BlackBerry due an angular keyboard?

December 26, 2007 | 13:16

Tags: #hardware #keyboard #patent #research-in-motion #rim

Companies: #blackberry

Creator of the always-in-touch phenomenon the CrackBerry – sorry, BlackBerryResearch in Motion has filed a patent for a modification to the thumb-based keyboard in order to increase comfort and typing speeds without making the device bulky and ungainly. Well, any more than it already is.

US Patent #20070287391 covers an “Angular Keyboard For a Mobile Communications Device”.

As you can see in the picture, the idea is pretty simple. To quote the patent application: “A length of the device is greater than the width. Each key of a right-hand keyfield has a longitudinal axis oriented at a left-to-right inclined angle while each key of a left-hand keyfield has a longitudinal axis oriented at a right-to-left inclined angle from the vertical centreline [sic]. A left boundary of the keyboard is located adjacent the left lateral side edge of the device and the right boundary of the keyboard is located adjacent the right lateral side edge of the device so that the keyboard spans a substantial entirety of the width of the device.

Let’s try that in English: The keyboard is split into two halves, and each is rotated so as to be at a similar angle to the thumbs when the device is held two-handedly. The idea is that angling the keys in this way will decrease the amount your thumbs need to travel when you are composing that all-important e-mail.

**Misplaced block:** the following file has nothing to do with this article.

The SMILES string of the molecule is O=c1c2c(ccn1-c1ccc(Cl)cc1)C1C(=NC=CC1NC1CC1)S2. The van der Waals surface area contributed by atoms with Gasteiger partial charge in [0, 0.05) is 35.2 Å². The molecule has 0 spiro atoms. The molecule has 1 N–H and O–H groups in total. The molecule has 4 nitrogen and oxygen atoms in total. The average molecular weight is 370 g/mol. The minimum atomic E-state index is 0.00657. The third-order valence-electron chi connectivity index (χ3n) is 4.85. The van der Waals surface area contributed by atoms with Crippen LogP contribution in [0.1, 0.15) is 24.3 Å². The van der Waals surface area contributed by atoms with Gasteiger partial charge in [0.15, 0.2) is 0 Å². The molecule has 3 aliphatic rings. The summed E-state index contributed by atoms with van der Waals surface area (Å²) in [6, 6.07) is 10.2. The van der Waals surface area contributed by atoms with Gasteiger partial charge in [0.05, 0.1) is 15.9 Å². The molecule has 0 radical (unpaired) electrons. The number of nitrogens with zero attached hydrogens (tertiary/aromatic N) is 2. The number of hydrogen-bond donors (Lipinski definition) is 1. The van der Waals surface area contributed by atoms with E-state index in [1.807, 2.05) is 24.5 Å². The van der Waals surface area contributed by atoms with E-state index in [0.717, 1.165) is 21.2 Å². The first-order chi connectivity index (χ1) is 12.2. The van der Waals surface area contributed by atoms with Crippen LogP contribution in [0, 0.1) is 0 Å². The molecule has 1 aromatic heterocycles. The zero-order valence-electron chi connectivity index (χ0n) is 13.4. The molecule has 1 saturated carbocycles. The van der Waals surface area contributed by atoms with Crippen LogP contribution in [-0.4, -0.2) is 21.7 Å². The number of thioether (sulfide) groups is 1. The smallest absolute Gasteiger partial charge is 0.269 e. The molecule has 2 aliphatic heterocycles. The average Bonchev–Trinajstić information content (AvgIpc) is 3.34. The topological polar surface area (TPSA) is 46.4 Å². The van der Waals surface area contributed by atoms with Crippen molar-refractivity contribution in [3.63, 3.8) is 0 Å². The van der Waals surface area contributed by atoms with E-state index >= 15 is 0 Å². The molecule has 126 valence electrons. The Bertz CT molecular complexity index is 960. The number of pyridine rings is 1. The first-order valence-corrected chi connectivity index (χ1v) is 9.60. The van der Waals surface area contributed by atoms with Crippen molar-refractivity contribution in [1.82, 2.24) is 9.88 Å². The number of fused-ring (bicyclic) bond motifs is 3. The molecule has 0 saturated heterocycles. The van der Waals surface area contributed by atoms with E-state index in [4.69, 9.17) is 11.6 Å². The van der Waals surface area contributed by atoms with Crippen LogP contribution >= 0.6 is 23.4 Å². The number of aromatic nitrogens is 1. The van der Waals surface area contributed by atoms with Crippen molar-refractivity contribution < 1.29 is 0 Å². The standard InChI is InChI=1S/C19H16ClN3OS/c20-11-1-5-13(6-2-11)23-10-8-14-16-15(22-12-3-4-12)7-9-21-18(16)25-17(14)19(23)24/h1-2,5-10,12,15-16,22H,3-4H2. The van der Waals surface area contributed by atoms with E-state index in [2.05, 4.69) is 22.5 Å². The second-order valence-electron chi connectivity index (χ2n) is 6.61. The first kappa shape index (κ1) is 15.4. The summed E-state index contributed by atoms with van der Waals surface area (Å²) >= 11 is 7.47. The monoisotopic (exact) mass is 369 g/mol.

Anyone who owns an ‘ergonomic keyboard’ will be familiar with this ‘split in two and angled’ technique but this marks the first time such a system has been implemented on a mobile device, at least to my knowledge. RIM is clearly hoping that it’s original, too: prior art would invalidate the patent and leave the market open for competitors to produce similar angled keyboards on their mobiles.

Still, anything that makes text entry on a mobile easer has to be applauded. Perhaps once touch-typing is possible on an average ‘phone we might finally see the death of txt spk.

Are angled keyboard systems the future for mobile data entry, or should companies have tried to make handwriting recognition more of a viable option? Perhaps mechanical parts are on their way out and Apple have the right idea with a multi-touch software interface? Share your opinions via the forums.
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